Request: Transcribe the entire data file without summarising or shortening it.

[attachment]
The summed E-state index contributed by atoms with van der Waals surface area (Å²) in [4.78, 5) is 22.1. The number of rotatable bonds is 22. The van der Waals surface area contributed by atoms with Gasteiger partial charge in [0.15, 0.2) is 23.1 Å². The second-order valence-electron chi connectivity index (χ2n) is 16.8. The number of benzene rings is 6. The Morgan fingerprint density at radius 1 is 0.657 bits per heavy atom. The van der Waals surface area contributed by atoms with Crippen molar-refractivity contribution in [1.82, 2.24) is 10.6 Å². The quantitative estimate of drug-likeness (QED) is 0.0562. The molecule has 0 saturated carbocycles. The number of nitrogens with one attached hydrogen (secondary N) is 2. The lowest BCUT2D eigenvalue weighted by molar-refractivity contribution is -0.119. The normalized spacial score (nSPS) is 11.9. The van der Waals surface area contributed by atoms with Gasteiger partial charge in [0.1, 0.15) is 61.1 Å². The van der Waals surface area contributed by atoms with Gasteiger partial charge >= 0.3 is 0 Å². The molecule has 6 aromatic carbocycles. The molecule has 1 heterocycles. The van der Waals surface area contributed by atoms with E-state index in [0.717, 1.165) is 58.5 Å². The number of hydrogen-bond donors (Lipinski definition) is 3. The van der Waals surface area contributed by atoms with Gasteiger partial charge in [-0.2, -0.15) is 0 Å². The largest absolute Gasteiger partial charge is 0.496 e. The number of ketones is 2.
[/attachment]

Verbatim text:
The summed E-state index contributed by atoms with van der Waals surface area (Å²) in [4.78, 5) is 22.1. The number of rotatable bonds is 22. The van der Waals surface area contributed by atoms with Gasteiger partial charge in [0.15, 0.2) is 23.1 Å². The second-order valence-electron chi connectivity index (χ2n) is 16.8. The number of benzene rings is 6. The Morgan fingerprint density at radius 1 is 0.657 bits per heavy atom. The van der Waals surface area contributed by atoms with Crippen molar-refractivity contribution in [1.82, 2.24) is 10.6 Å². The quantitative estimate of drug-likeness (QED) is 0.0562. The molecule has 0 saturated carbocycles. The number of nitrogens with one attached hydrogen (secondary N) is 2. The lowest BCUT2D eigenvalue weighted by molar-refractivity contribution is -0.119. The normalized spacial score (nSPS) is 11.9. The van der Waals surface area contributed by atoms with Gasteiger partial charge in [0.1, 0.15) is 61.1 Å². The van der Waals surface area contributed by atoms with Gasteiger partial charge >= 0.3 is 0 Å². The molecule has 6 aromatic carbocycles. The molecule has 1 heterocycles. The van der Waals surface area contributed by atoms with E-state index in [0.717, 1.165) is 58.5 Å². The number of hydrogen-bond donors (Lipinski definition) is 3. The van der Waals surface area contributed by atoms with Gasteiger partial charge in [-0.2, -0.15) is 0 Å². The largest absolute Gasteiger partial charge is 0.496 e. The number of ketones is 2.